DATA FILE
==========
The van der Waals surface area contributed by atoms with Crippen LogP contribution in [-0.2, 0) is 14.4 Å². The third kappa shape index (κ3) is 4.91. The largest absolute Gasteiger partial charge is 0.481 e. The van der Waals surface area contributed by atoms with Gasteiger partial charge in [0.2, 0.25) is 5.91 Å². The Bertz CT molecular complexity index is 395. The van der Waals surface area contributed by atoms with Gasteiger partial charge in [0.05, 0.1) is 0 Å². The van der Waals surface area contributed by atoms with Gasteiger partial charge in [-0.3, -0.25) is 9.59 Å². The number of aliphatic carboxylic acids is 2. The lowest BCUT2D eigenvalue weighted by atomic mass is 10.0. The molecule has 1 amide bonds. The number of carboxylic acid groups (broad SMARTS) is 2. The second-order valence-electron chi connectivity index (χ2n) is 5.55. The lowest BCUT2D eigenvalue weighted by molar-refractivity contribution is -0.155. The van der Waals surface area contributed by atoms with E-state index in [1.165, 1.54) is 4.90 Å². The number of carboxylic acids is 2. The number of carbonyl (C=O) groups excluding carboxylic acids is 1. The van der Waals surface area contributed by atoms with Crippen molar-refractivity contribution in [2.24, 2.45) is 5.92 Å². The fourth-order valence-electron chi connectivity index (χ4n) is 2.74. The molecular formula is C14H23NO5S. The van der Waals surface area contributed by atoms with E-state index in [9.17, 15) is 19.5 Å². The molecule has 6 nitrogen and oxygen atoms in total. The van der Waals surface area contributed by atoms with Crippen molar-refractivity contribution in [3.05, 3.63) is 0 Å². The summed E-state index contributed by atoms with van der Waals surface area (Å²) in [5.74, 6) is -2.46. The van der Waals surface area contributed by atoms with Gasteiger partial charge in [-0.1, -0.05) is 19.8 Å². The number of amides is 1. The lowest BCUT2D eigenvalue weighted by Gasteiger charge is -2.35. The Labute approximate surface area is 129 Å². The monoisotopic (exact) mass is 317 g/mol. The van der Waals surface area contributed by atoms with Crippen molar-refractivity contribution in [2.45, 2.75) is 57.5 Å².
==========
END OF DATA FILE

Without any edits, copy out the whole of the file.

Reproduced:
The van der Waals surface area contributed by atoms with Crippen LogP contribution in [-0.2, 0) is 14.4 Å². The third kappa shape index (κ3) is 4.91. The largest absolute Gasteiger partial charge is 0.481 e. The van der Waals surface area contributed by atoms with Gasteiger partial charge in [0.2, 0.25) is 5.91 Å². The Bertz CT molecular complexity index is 395. The van der Waals surface area contributed by atoms with Gasteiger partial charge in [0.05, 0.1) is 0 Å². The van der Waals surface area contributed by atoms with Gasteiger partial charge in [-0.3, -0.25) is 9.59 Å². The number of aliphatic carboxylic acids is 2. The lowest BCUT2D eigenvalue weighted by atomic mass is 10.0. The molecule has 1 amide bonds. The number of carboxylic acid groups (broad SMARTS) is 2. The second-order valence-electron chi connectivity index (χ2n) is 5.55. The lowest BCUT2D eigenvalue weighted by molar-refractivity contribution is -0.155. The van der Waals surface area contributed by atoms with E-state index in [1.165, 1.54) is 4.90 Å². The number of carboxylic acids is 2. The number of carbonyl (C=O) groups excluding carboxylic acids is 1. The van der Waals surface area contributed by atoms with Crippen molar-refractivity contribution in [2.24, 2.45) is 5.92 Å². The fourth-order valence-electron chi connectivity index (χ4n) is 2.74. The molecular formula is C14H23NO5S. The van der Waals surface area contributed by atoms with E-state index in [9.17, 15) is 19.5 Å². The molecule has 6 nitrogen and oxygen atoms in total. The van der Waals surface area contributed by atoms with Crippen molar-refractivity contribution in [3.05, 3.63) is 0 Å². The summed E-state index contributed by atoms with van der Waals surface area (Å²) in [5.74, 6) is -2.46. The van der Waals surface area contributed by atoms with Gasteiger partial charge in [-0.1, -0.05) is 19.8 Å². The number of amides is 1. The lowest BCUT2D eigenvalue weighted by Gasteiger charge is -2.35. The Labute approximate surface area is 129 Å². The monoisotopic (exact) mass is 317 g/mol. The van der Waals surface area contributed by atoms with Crippen molar-refractivity contribution in [2.45, 2.75) is 57.5 Å².